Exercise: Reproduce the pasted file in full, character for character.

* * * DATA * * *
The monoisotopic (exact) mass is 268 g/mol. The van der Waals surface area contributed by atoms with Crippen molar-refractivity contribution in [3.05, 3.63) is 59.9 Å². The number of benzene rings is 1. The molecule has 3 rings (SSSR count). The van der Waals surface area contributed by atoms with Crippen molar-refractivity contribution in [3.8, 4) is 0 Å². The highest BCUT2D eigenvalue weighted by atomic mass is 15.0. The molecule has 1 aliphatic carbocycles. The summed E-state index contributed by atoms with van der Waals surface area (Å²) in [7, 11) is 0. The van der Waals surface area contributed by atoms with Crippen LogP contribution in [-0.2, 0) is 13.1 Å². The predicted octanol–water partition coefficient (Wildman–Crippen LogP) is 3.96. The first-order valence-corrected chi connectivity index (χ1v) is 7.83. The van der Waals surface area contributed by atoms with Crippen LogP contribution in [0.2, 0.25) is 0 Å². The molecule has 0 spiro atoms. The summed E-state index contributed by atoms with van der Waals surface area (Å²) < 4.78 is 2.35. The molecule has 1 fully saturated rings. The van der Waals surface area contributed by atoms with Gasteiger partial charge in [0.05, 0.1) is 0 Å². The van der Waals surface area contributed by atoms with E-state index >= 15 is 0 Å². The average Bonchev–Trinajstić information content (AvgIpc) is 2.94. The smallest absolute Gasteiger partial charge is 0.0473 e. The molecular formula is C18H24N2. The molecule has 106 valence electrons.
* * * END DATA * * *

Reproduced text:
The monoisotopic (exact) mass is 268 g/mol. The van der Waals surface area contributed by atoms with Crippen molar-refractivity contribution in [3.05, 3.63) is 59.9 Å². The number of benzene rings is 1. The molecule has 3 rings (SSSR count). The van der Waals surface area contributed by atoms with Crippen molar-refractivity contribution in [3.8, 4) is 0 Å². The highest BCUT2D eigenvalue weighted by atomic mass is 15.0. The molecule has 1 aliphatic carbocycles. The summed E-state index contributed by atoms with van der Waals surface area (Å²) in [7, 11) is 0. The van der Waals surface area contributed by atoms with Crippen LogP contribution in [-0.2, 0) is 13.1 Å². The predicted octanol–water partition coefficient (Wildman–Crippen LogP) is 3.96. The first-order valence-corrected chi connectivity index (χ1v) is 7.83. The van der Waals surface area contributed by atoms with Crippen LogP contribution in [0.2, 0.25) is 0 Å². The molecule has 0 spiro atoms. The summed E-state index contributed by atoms with van der Waals surface area (Å²) < 4.78 is 2.35. The molecule has 1 fully saturated rings. The van der Waals surface area contributed by atoms with Gasteiger partial charge in [0.05, 0.1) is 0 Å². The van der Waals surface area contributed by atoms with E-state index >= 15 is 0 Å². The average Bonchev–Trinajstić information content (AvgIpc) is 2.94. The smallest absolute Gasteiger partial charge is 0.0473 e. The molecular formula is C18H24N2. The molecule has 106 valence electrons.